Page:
Shopping for Headphones
The ear buds packaged with your smartphone have fallen apart. You have a ten hour flight next week and your window seat is next to the wing. You’re sick of being unable to throw shade at your multiplayer rivals. Your mom can no longer sleep through the rough mix of your next big hit bleeding through the bedroom walls. Whatever the reason, the time has come: you need some new headphones.
Buying audio gear poses the same challenge as buying anything in today’s world, especially electronic products: a mountainous, sometimes paralyzing wealth of options. Consumers often rely on price as their sole guide, deciding on the most inexpensive option to save money or the most expensive to maximize quality. The latter is more troublesome, since price is never a guarantee of satisfaction. As a leading electronics and home theatre distributor in Australia, Selby knows headphones. The pros at Selby suggest to get a head start on making the right choice, it’s important to narrow your headphone search to one of three main categories: consumer, gaming, and professional headphones.
The largest share of the headphone market belongs to consumer-facing products. Consumer headphones display a broad range of audio quality, with the majority of consumer headphone offerings striving for a comfortable and ideally fashionable experience rather than audio quality. With that said, most budget conscious consumer headphones still deliver high-fidelity audio that should satisfy those looking to casually enjoy music and entertainment. Most consumer headphones affect outgoing sound in a way that makes it more appealing to casual listeners. For example, consumer headphones usually emphasize the lower frequencies of the audio source since most modern popular music is bass-heavy.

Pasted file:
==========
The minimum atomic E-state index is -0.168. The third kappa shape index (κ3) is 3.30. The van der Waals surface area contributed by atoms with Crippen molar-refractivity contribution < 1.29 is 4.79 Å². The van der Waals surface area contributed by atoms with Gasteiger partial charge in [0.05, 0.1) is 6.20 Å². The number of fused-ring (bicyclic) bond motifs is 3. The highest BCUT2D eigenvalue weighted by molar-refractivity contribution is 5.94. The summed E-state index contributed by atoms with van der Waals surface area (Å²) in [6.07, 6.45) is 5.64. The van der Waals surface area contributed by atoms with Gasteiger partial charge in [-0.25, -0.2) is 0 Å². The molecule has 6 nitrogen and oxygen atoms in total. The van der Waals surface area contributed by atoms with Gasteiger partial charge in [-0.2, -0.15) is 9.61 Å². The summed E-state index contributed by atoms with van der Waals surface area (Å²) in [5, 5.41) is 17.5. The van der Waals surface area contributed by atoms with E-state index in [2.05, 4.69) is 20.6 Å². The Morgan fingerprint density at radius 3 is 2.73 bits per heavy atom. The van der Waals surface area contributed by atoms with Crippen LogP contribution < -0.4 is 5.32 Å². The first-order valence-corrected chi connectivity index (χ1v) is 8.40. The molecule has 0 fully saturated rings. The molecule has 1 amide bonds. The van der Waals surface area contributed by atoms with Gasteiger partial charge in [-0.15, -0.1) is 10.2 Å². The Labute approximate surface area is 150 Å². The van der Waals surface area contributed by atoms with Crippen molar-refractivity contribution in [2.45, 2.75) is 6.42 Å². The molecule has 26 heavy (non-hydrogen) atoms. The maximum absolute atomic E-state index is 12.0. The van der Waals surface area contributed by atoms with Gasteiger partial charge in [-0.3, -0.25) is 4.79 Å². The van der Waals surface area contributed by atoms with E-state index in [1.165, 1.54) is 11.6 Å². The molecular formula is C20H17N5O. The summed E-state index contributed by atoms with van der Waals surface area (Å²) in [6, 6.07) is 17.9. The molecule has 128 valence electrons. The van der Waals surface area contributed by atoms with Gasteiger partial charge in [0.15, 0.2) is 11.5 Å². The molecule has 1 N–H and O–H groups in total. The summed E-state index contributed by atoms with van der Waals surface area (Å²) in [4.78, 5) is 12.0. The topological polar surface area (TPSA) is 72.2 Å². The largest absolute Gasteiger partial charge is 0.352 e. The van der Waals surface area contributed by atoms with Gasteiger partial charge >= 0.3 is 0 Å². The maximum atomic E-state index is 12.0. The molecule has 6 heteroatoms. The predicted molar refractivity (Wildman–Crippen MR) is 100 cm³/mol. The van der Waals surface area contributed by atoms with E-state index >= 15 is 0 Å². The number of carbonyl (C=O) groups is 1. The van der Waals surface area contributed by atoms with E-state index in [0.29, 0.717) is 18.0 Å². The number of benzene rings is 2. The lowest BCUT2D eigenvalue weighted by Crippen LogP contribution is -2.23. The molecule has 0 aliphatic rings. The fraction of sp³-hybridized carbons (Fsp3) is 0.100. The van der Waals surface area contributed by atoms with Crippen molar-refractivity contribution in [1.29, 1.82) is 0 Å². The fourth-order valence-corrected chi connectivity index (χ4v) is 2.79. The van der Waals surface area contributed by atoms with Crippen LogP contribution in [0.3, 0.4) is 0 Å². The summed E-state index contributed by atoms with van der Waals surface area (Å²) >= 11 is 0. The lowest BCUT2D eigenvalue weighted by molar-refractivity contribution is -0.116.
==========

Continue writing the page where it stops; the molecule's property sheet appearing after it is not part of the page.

In, On, or Over Ear?
Headphones marketed to consumers — and all headphones, really — fall into one of three formats: in-ear, on-ear, and over-ear. In-ear headphones, or earbuds, are usually someone’s first experience with hi-fi audio. They come packaged with most premium smartphones, and otherwise account for the majority of headphones sold due to their low cost. While they’re appealing to most due to their small size and relative affordability, even the best earbuds won’t be able to deliver the rich, full audio heard with on-ear and over-ear headphones. These are lovingly called cans, a reference to the old school string-and-can telephone, and they’ve made a comeback in recent years.
Over-ear headphones, which completely surround the outer ear, offer the most immersive listening experiences available in consumer audio products at the cost of bulk and weight. Many of the most well regarded and coveted consumer headphones are over-ear cans featuring noise cancellation; of course, this comes at an added cost. If you’re not someone who frequents noisy environments like planes, you’ll likely get just as much satisfaction from cans that prioritize audio quality and comfort over premium features like noise cancellation. Compared to over-ear headphones, on-ear headphones cover less of the outer ear, exchanging some audio depth for a leaner appearance and more stylistic possibilities.
Going Wire Free
We mentioned bluetooth before, and this technology is nothing new, but headphones with bluetooth capabilities are increasingly common, especially now that smartphone manufacturers like Apple, Google, and Samsung have made bluetooth earbuds a consumer standard. When you’re looking for bluetooth over-ear or on-ear headphones, try to find a pair with an optional 3.5mm cable, just in case you find yourself in need of a hard connection. Bluetooth headphones are active, meaning they require electricity to make sound, but some bluetooth headphones will still function passively with a drained battery if a cable connection is used.